take action to prevent these workers and their families from becoming homeless and safeguard their right to housing.”

Therefore, INURA urge political and administrative bodies of Serbia and Belgrade, “to take action and protect the people living in the so called “Workers’ hotels” in Belgrade from harassment, housing insecurity and eviction. We furthermore urge you to make all possible efforts to work on a permanent solution for them and resolve their status as legal residents.”

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INURA criticise ‘Belgrade on the Water’ development

In June, Spectacle’s Mark Saunders was among 50 international scholars and experts who visited the proposed site of the Belgrade on the Water project, a development on the Sava riverbank in the downtown area of Serbia’s capital. The group were attending the International Network for Urban Research and Action (INURA) 2014 conference in the city.

Belgrade on the Water is a vast real estate project intended to create a new business hub in Belgrade. It has been designed and will be built by Eagle Hills, a construction company based in the UAE which shares its chairman, Mohamed Alabbar, with Emaar Properties – the company behind Dubai’s Burj Khalifa, the tallest building in the world. Eagle Hills suggest that the development, which will cover 1.85 million square metres, could be completed within five to seven years. It is expected to cost just under three billion euros.

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A model of Eagle Hills’ proposed Belgrade on the Water development

Despite having the full support of Prime Minister Aleksandar Vučić, who is thought to have let Eagle Hills have the land free, the project has attracted a number of criticisms. The INURA group – who between them have expertise on waterfront developments in London, Amsterdam, Hamburg, Barcelona, Boston, New York, Toronto, Vancouver, Hong Kong, Sydney and Melbourne – have since published an open letter on the subject. They write:

“We are very impressed by the unique qualities of Belgrade, especially the fine-grained and mixed urban spaces that this city provides. The connection of the downtown and the water could be enriched by a careful development of the area between the city centre and the Sava River. We understand that the Belgrade on the Water project is an initiative to make this connection, and we applaud the impulse. We have seen and studied the plans, however, and want to communicate some serious concerns about the current proposal.”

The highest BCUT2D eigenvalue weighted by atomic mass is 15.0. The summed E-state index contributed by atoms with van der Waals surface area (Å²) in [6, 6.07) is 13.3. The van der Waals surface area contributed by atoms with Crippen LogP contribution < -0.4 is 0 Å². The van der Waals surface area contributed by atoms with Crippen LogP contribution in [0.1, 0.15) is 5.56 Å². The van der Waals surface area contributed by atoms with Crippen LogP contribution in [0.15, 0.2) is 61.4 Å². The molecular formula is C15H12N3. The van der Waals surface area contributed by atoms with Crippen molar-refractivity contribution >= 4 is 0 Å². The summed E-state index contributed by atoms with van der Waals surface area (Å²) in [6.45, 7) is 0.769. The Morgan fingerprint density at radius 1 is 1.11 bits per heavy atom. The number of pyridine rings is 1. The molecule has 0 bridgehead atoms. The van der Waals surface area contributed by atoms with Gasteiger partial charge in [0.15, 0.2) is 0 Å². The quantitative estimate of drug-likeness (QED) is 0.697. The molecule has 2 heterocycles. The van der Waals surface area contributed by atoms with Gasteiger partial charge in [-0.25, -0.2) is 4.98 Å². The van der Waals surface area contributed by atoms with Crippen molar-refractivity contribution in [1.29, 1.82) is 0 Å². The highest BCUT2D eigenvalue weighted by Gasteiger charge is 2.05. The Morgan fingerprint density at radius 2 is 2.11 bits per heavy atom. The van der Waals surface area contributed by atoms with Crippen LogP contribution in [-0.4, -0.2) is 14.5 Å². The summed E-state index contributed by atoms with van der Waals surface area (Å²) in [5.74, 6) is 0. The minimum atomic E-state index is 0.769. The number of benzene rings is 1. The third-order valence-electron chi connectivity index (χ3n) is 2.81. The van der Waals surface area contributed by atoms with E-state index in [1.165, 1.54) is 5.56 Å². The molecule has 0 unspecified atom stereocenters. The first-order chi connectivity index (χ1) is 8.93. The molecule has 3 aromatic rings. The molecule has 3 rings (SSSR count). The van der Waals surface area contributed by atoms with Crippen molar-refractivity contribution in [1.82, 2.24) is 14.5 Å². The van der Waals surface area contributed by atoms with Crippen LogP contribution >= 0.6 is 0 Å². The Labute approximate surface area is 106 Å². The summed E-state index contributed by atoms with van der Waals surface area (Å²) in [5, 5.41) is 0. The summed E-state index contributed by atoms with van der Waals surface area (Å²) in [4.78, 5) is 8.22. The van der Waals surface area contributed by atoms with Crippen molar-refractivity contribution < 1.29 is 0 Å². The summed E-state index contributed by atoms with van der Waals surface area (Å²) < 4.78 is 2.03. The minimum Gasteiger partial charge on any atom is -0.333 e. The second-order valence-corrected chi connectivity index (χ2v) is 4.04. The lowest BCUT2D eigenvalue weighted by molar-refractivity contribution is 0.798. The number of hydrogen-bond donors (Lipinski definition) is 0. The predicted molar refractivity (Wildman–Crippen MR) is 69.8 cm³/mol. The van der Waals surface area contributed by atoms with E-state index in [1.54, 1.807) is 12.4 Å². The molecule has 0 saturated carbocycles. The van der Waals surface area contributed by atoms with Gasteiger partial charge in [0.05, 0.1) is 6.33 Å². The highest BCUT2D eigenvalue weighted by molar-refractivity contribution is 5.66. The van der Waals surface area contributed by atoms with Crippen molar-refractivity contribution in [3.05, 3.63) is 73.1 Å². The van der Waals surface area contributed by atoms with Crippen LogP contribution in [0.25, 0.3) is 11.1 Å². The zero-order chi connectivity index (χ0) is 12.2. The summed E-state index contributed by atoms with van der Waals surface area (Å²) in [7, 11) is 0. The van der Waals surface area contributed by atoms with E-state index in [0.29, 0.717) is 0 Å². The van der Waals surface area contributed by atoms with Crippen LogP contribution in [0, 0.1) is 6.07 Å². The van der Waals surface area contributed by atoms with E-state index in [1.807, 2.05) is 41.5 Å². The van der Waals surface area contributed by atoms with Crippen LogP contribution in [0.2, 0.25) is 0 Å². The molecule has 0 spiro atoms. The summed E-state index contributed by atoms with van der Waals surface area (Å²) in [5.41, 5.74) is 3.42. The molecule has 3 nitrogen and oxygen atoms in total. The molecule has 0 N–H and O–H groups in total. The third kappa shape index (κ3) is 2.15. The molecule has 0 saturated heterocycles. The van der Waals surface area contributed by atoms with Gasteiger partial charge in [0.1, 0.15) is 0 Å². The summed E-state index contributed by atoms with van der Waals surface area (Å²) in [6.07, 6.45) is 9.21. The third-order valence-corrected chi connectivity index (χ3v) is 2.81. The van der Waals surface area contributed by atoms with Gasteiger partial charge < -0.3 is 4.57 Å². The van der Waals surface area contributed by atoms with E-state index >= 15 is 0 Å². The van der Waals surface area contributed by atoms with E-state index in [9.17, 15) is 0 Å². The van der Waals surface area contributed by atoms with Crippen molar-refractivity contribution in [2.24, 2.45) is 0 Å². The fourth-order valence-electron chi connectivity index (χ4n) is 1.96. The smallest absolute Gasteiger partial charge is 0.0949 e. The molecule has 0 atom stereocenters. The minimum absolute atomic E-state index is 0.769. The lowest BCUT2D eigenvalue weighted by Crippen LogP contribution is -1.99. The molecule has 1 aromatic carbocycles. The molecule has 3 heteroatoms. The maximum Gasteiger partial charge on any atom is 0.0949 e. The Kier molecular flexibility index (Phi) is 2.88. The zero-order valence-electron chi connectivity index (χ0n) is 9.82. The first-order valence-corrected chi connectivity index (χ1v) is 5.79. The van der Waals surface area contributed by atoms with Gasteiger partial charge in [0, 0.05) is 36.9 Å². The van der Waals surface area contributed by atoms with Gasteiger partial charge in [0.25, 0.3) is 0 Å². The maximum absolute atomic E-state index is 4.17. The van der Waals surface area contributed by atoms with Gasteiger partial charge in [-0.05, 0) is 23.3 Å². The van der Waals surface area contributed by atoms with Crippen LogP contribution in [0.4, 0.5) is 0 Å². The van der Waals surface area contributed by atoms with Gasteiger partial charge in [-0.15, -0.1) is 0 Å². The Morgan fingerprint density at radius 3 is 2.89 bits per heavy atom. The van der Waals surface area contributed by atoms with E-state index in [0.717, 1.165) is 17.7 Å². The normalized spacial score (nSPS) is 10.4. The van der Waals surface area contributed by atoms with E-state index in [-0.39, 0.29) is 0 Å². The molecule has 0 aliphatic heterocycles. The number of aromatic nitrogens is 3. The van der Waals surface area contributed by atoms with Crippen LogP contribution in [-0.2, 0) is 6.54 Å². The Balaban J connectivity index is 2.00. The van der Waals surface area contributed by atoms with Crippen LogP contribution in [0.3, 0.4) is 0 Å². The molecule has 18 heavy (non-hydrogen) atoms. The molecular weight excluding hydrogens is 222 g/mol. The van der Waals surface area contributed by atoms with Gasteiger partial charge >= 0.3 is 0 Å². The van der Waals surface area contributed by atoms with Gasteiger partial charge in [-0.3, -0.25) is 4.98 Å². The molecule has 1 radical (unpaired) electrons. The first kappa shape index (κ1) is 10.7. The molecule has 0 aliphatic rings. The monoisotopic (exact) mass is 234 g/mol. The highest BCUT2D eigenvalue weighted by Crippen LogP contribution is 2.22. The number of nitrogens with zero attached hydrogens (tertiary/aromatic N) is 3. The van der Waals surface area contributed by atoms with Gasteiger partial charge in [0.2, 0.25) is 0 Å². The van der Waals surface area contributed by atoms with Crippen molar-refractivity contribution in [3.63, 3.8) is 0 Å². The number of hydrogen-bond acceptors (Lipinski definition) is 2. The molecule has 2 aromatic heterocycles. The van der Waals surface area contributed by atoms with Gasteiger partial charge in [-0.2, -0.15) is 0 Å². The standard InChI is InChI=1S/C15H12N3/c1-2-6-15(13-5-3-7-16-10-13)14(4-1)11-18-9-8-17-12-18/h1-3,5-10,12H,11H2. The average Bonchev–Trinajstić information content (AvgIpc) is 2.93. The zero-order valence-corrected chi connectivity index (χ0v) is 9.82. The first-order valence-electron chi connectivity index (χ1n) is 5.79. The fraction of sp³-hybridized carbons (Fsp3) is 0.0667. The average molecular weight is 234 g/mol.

The letter goes on to outline their concerns:

1. The economic risks are high…

INURA point out that megaprojects are always vulnerable to market fluctuations, but the letter is particularly critical of the entire project being given to a single investor. It points out that if the company becomes financially unviable, Belgrade will have an unfinished development on a prime site. “At the very least,” INURA write, “ensuring a diversity of developers can mitigate these possibilities.”
The letter goes on to express doubt that the project will be completed at all. “The proposal envisages 200 new buildings, but the economic context is such that only what is referred to as ‘the first A phase’ of the project has some probability to be constructed: two apartment buildings, two hotels, a high-rise tower and the ‘largest shopping mall in the Balkans’.” INURA believe that the there is a significant risk of these buildings standing “unsold and isolated on a cleared site, cordoned off from the public until land values and purchaser interests increase”.

…and gains to Belgrade are low

The letter argues that, “promises of economic gain through jobs in design, construction, maintenance and operations need guarantees of use of local resources and labour with good wages and conditions.”
INURA are sceptical that the development will be particularly beneficial to local workers, pointing out that the buildings proposed for the waterfront are such that most jobs generated will be short term, low paid construction and service jobs. They argue that instead the content of the development could be far more diverse in order to respond to the real needs of the city and citizens.

As it stands, INURA don’t believe that the proposal is in the best interests of local people. INURA states: “The land along the Sava has great potential value. Its transfer at low or no cost into long-term private leasehold will deliver little benefit to the citizens of Belgrade. In addition, the commitment of EUR 200 million of public funds to the clearing of the Sava Amphitheatre is likely the beginning of high expenditure from the state which characterizes such projects. It seems that there are many better ways of using these means and the area, in the way which would be more appropriate to economical, societal and ecological context.”